What’s on my mind are the changing ways that I use my mind, and the changing expectations for how I use my mind, as a woman in adulthood.
As a child, teenager, and young adult, I was encouraged to pursue academics and adventure. I loved school, read voraciously, got excellent grades, took advanced classes, played sports, lived abroad, and went to elite universities.
Through all of these pursuits, I felt supported. Not just by people I knew, but by the world at large. Basically, if I wanted to fling myself out there and grab onto something, it felt like the world said, “Fling away, and grab hold!”
Maybe this is just a feature of youth. As I got older, the mandate changed–slowly. And I can’t blame the world for all of it: I got regular jobs, bought homes, got married, and had kids. These were choices, and they don’t naturally allow for much flinging and grabbing on.
The Invisible Load
But even that natural reduction of the radius of my world isn’t quite the target I’m aiming at here.
It’s the collateral that comes with those things–the invisible workload–and the sudden expectation that, as a woman, it is my responsibility to keep it all afloat. And these responsibilities are tiny details:
- The buying groceries and planning of meals, and the keeping track of what everyone will and will not eat this week (and deciding whether I care)
- The gathering of socks and toys and child detritus from every corner of the house
- The remembering items needed for today’s specific activity at camp
- The making of birthday party plans, sending RSVPs, and buying gifts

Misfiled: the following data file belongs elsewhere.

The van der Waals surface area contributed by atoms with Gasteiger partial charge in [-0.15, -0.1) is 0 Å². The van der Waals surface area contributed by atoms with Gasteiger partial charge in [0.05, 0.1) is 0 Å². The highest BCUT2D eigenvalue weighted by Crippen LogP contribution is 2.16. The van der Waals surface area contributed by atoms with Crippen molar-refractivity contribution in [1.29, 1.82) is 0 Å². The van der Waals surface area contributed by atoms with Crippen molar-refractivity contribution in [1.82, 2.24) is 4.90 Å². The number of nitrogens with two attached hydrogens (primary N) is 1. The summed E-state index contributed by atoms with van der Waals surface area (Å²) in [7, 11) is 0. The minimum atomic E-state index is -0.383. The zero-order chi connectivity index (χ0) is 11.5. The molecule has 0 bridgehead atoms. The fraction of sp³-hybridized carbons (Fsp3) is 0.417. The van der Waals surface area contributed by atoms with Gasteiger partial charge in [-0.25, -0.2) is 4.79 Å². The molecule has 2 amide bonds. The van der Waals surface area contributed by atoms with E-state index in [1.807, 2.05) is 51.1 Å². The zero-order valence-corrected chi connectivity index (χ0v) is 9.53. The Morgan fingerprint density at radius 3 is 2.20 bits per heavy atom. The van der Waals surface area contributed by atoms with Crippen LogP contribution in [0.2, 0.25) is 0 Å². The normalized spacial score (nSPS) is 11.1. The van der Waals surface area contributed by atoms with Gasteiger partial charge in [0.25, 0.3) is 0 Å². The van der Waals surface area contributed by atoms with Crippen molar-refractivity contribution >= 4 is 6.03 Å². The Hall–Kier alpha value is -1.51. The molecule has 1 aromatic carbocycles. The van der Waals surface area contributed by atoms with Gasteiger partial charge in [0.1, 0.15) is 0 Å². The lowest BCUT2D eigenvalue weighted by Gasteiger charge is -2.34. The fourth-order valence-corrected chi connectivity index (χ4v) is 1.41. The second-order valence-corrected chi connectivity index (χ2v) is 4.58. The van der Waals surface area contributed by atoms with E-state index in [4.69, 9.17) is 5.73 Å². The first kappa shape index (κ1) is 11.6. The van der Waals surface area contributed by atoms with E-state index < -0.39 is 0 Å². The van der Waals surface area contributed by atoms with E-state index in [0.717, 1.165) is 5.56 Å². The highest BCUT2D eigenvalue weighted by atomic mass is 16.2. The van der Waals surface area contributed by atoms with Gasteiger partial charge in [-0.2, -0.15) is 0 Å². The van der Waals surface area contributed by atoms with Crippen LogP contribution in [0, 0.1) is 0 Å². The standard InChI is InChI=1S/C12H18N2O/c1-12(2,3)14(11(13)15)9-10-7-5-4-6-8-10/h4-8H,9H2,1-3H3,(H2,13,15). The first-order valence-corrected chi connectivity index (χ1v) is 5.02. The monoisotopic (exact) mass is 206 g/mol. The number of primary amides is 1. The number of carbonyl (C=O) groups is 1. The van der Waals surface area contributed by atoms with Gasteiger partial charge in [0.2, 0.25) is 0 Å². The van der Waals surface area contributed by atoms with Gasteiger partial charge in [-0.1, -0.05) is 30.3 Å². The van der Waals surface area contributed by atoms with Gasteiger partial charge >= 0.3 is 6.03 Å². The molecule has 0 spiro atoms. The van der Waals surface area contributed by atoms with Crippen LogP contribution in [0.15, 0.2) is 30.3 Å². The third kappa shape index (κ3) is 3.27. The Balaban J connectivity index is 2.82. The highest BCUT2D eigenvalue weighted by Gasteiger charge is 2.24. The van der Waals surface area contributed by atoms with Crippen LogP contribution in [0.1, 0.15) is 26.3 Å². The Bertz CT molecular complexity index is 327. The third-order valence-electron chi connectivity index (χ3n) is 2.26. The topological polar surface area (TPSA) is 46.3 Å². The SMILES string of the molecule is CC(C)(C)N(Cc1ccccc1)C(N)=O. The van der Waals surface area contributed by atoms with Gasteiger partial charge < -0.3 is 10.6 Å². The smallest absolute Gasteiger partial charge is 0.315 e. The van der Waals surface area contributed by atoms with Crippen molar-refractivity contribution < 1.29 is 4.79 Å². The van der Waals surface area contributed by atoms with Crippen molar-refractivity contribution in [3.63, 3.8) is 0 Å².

- The buying and sending of birthday and holiday cards
- The finding of beloved stuffed animals and any other lost (but essential) item
- The brushing teeth and washing hair and bodies and trimming nails
- The managing of household maintenance and service providers
- The scheduling doctor appointments for people and pets alike
- The managing of endless piles of paper, and the emotions that accompany them (is this scribble worthy of preserving forever? If not, do I need to hide that I’m throwing it away?)
- The locking of doors and turning off lights and starting dishwashers.
And on and on. You know what I’m talking about.
It’s that it sometimes feels like the way that I use my brain has fundamentally changed.
These are the things that fill our heads, day in and day out, leaving little room for anything else. They’re the things we don’t bother to ask for help with because doing so would create an additional task: when we have to ask for help, we suddenly become a project manager.
I don’t know how to make these things disappear, or how to make it so the woman in the family is not the only noticer of them (and yes, I’m generalizing here, and I acknowledge that this may not apply to your family).